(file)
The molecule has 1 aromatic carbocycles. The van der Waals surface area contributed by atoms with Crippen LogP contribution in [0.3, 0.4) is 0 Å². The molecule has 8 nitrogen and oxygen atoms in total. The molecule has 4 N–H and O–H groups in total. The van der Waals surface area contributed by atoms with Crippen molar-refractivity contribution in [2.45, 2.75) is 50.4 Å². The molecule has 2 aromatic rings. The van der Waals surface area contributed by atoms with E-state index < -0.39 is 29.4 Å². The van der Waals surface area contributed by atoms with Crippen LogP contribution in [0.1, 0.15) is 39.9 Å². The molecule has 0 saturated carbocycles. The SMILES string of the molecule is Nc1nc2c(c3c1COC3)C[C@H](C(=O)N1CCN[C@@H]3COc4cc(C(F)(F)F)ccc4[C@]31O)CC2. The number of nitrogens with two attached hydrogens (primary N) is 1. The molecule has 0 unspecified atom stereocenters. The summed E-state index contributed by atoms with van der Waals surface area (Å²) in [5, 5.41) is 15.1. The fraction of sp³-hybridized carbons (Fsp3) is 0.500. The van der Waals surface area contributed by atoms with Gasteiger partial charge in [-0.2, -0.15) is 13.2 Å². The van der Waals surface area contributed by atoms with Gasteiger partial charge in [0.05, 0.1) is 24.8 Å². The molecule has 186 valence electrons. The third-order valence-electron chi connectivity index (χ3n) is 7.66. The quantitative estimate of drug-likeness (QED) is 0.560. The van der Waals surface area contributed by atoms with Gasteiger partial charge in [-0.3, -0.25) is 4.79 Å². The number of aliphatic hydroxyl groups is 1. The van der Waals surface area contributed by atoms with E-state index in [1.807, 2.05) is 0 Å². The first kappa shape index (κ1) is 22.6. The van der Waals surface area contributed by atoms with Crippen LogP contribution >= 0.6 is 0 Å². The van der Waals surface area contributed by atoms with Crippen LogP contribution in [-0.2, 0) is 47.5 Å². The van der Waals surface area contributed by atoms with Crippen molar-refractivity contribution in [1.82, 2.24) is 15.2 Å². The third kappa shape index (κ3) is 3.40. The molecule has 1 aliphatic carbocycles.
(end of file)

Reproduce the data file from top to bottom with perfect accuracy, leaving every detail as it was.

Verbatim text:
The molecule has 1 aromatic carbocycles. The van der Waals surface area contributed by atoms with Crippen LogP contribution in [0.3, 0.4) is 0 Å². The molecule has 8 nitrogen and oxygen atoms in total. The molecule has 4 N–H and O–H groups in total. The van der Waals surface area contributed by atoms with Crippen molar-refractivity contribution in [2.45, 2.75) is 50.4 Å². The molecule has 2 aromatic rings. The van der Waals surface area contributed by atoms with E-state index < -0.39 is 29.4 Å². The van der Waals surface area contributed by atoms with Crippen LogP contribution in [0.1, 0.15) is 39.9 Å². The molecule has 0 saturated carbocycles. The SMILES string of the molecule is Nc1nc2c(c3c1COC3)C[C@H](C(=O)N1CCN[C@@H]3COc4cc(C(F)(F)F)ccc4[C@]31O)CC2. The number of nitrogens with two attached hydrogens (primary N) is 1. The molecule has 0 unspecified atom stereocenters. The summed E-state index contributed by atoms with van der Waals surface area (Å²) in [5, 5.41) is 15.1. The fraction of sp³-hybridized carbons (Fsp3) is 0.500. The van der Waals surface area contributed by atoms with Gasteiger partial charge in [-0.2, -0.15) is 13.2 Å². The van der Waals surface area contributed by atoms with Gasteiger partial charge in [0.05, 0.1) is 24.8 Å². The molecule has 186 valence electrons. The third-order valence-electron chi connectivity index (χ3n) is 7.66. The quantitative estimate of drug-likeness (QED) is 0.560. The van der Waals surface area contributed by atoms with Gasteiger partial charge in [-0.3, -0.25) is 4.79 Å². The number of aliphatic hydroxyl groups is 1. The van der Waals surface area contributed by atoms with E-state index in [1.807, 2.05) is 0 Å². The first kappa shape index (κ1) is 22.6. The van der Waals surface area contributed by atoms with Crippen LogP contribution >= 0.6 is 0 Å². The van der Waals surface area contributed by atoms with Crippen LogP contribution in [-0.2, 0) is 47.5 Å². The van der Waals surface area contributed by atoms with Crippen molar-refractivity contribution in [1.82, 2.24) is 15.2 Å². The third kappa shape index (κ3) is 3.40. The molecule has 1 aliphatic carbocycles.